But this Sunday, this weekend, it may be somewhat difficult to be thinking about thanking God because of the tragedy that has been exposed about our church during this past week. Archbishop [Allen] Vigneron wrote a long letter to all the priests and another one to the people of the diocese asking us to speak about this. First of all to, I guess, reassure everybody in spite of all the terrible things. If you read any part of that report from the grand jury in Pennsylvania, you know it's just a sordid, ugly story.
The revelations are almost beyond belief. Failure on the part of priests, part of bishops, the leaders of the church, a cardinal having to resign, and more will be coming. We have to begin to bring about a profound kind of reform within our church. So far we can't count on the leadership of the bishops to bring this about. They're going to try again. They're calling for an investigation and a committee to look into the whys and wherefores and so on. But we still are not facing, as I see it at least, based on what I read from other bishops and Archbishop Vigneron, we're not going deep enough.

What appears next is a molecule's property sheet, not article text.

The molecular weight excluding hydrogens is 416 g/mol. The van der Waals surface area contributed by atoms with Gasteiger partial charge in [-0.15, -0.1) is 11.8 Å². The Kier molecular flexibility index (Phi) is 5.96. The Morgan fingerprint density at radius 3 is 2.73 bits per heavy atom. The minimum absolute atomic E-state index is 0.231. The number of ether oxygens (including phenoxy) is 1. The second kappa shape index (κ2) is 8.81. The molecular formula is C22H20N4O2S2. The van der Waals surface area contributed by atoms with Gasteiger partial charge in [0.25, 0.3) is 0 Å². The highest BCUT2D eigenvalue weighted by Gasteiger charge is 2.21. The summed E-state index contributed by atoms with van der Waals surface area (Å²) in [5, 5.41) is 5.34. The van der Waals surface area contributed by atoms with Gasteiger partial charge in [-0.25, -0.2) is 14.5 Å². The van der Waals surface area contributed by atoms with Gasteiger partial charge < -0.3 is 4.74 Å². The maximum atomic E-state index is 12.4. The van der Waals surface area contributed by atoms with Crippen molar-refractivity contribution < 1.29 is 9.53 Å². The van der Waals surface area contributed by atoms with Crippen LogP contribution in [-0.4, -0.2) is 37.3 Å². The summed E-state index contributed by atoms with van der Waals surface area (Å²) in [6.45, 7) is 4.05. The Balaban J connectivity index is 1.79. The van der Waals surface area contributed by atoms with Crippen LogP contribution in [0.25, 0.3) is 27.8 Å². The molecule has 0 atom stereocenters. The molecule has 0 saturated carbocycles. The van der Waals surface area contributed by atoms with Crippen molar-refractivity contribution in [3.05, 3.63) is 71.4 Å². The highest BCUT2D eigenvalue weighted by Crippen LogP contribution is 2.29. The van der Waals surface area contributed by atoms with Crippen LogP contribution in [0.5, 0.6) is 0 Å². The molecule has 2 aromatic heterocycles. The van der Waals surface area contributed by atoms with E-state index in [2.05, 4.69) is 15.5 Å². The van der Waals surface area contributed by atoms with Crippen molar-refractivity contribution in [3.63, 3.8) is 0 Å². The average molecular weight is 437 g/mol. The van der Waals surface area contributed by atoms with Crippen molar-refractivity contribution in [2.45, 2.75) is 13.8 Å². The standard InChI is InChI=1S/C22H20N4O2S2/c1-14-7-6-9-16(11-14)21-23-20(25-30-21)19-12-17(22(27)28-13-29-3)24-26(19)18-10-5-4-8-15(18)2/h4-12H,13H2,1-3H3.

Work at NCR!
Seniors and recent college graduates may apply to be the next Bertelsen Editorial Intern. Learn more about this opportunity.
It's not just a moral failure. Pope Francis has said this. He said that it's part of a clerical culture; it's embedded in the priestly culture. I'm ordained a priest; I'm part of this culture of the priesthood. I can reflect on many ways in which this culture influences my life. That clerical culture has, in a sense, been invaded by evil — the sex abuse of children. In his letter, the archbishop calls for priests to make sure they go to confession regularly, confess their sins, say their daily prayers, and keep up their spiritual practices.